This collection of essays considers the evolution of American institutions and processes for forming and implementing US national security policy, and offers diverse policy prescriptions for reform to confront an evolving and uncertain security environment.
Twelve renowned scholars and practitioners of US national security policy take up the question of whether the national security institutions we have are the ones we need to confront an uncertain future. Topics include a characterization of future threats to national security, organizational structure and leadership of national security bureaucracies, the role of the US Congress in national security policy making and oversight, and the importance of strategic planning within the national security enterprise. The book concludes with concrete recommendations for policy makers, most of which can be accomplished under the existing and enduring National Security Act.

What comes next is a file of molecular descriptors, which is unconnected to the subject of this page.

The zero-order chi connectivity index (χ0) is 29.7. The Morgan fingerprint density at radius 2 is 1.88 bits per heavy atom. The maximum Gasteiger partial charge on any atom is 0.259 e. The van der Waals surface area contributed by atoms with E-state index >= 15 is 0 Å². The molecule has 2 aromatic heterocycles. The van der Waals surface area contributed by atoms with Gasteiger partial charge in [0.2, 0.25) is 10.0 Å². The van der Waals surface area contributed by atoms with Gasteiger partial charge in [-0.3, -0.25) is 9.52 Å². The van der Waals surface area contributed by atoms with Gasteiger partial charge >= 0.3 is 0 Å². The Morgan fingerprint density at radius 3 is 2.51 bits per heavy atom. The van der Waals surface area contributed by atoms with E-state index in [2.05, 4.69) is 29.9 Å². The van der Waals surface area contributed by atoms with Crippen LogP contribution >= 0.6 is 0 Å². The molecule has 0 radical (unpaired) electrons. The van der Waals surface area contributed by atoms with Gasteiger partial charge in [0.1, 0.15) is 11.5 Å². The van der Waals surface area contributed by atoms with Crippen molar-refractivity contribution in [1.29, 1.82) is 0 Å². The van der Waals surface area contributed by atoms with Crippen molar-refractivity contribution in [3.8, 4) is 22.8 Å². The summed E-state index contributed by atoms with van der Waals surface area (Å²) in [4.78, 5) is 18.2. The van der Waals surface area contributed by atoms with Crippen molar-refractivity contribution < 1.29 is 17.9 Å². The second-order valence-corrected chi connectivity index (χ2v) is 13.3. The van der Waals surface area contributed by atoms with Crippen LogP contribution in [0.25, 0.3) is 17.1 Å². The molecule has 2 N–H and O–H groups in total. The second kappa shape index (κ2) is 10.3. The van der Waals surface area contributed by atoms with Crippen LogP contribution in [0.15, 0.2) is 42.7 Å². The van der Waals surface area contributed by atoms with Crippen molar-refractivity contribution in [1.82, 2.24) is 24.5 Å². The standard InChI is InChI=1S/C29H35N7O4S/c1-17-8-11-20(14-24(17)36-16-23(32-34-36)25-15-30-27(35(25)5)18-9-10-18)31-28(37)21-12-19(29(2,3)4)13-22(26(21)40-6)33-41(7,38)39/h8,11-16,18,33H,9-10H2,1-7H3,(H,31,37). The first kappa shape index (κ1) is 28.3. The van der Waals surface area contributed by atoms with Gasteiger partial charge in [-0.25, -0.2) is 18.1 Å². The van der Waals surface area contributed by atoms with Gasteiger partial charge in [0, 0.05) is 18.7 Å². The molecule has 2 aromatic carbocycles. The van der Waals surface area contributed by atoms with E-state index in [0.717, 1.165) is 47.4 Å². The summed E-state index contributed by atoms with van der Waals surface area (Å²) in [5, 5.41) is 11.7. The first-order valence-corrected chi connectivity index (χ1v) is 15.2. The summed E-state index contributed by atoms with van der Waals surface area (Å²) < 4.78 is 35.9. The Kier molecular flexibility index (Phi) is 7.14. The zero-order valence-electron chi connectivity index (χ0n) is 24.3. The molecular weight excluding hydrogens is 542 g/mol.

This book will be of much interest to students of US national security, US foreign policy, Cold War studies, public policy and Internationl Relations in general.